Inherent supply and follow-up issues present in Street Medicine can challenge a provider’s creativity. When delivering Street Medicine, providers don’t have access to the same tools and interventions as they would in a clinic or in office-based care. When educating or forming plans of care, providers cannot assume that patients have access to basic human necessities, such as clean clothing, running water, or regular nutrition. Wounds are a common disease burdening people who are experiencing homelessness. Common wound etiologies include trauma, injection drug use, infestations, and chronic disease.6-9 To meet these immediate needs while delivering Street Medicine, clinicians must view standards of care that would otherwise be followed in an office setting with flexibility. Clinicians must carefully evaluate their default risk versus benefit analysis in this new setting. For example, wound cleansers that providers may otherwise avoid due to potential cytotoxicity, such as bleach solutions or chlorhexidine soaps, may be recommended, as the benefit of infection prevention and risk of poor follow-up now outweigh the potential for delayed wound healing due to cytotoxicity. Bleach is an easily accessed ingredient, and teaching the correct recipe, storage, and use of wound cleansers made with bleach is one option for Street Medicine programs. In encampments, laminated recipe handouts with wound care recommendations on the back can be shared with others. Ongoing patient access to affordable supplies is also an important consideration. While “hanging wet-to-dry dressings out to dry” is an accepted historical maxim in the wound care community10, gauze, abdominal pads, and even female sanitary napkins or infant diapers are readily accessible, clean products patients everywhere are familiar with. Directly providing care packages with clean supplies can help bridge care until the patient can obtain more. Clinicians should also share the basics of wound hygiene, including regular cleansing and moist wound healing using clean dressings. When more severe concerns are identified, social programs, such as referral to free clinics and hospital charity care programs, can be used to increase the level of care. Knowledge of available community resources and nearby access is critical when further treatment is required.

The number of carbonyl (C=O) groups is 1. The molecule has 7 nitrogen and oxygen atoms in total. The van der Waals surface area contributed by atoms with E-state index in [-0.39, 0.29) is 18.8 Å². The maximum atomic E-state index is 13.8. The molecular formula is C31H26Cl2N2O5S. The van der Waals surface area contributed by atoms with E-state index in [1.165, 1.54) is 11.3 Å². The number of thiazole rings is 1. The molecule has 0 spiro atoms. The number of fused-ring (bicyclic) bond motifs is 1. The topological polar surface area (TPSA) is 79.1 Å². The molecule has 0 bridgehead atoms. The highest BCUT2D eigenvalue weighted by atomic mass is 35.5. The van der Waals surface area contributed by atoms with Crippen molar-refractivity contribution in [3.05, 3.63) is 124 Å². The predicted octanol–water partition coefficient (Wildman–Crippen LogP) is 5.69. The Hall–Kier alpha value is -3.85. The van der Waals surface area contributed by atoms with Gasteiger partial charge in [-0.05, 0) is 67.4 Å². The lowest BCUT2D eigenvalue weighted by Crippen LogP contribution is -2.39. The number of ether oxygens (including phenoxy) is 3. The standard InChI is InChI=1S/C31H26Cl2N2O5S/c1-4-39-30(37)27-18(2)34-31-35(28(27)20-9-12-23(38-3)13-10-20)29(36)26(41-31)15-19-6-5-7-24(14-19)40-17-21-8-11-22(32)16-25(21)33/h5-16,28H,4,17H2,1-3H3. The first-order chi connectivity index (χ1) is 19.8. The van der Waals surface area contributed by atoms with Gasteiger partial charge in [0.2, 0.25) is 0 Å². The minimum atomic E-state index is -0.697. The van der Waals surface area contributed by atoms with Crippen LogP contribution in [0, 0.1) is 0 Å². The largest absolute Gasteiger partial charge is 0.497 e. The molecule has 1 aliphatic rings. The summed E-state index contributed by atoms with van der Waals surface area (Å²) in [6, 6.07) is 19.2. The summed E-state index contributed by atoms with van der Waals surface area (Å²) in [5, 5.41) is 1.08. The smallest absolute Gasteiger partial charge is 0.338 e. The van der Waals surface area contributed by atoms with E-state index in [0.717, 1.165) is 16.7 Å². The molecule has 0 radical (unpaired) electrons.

Street Medicine is an emerging specialty with its own clinical practice guidelines and specialty organizations. Wounds are a common disease burdening those experiencing homelessness. To best care for those with wounds, street medicine providers should receive training on wound hygiene best practices in the context of limited resources.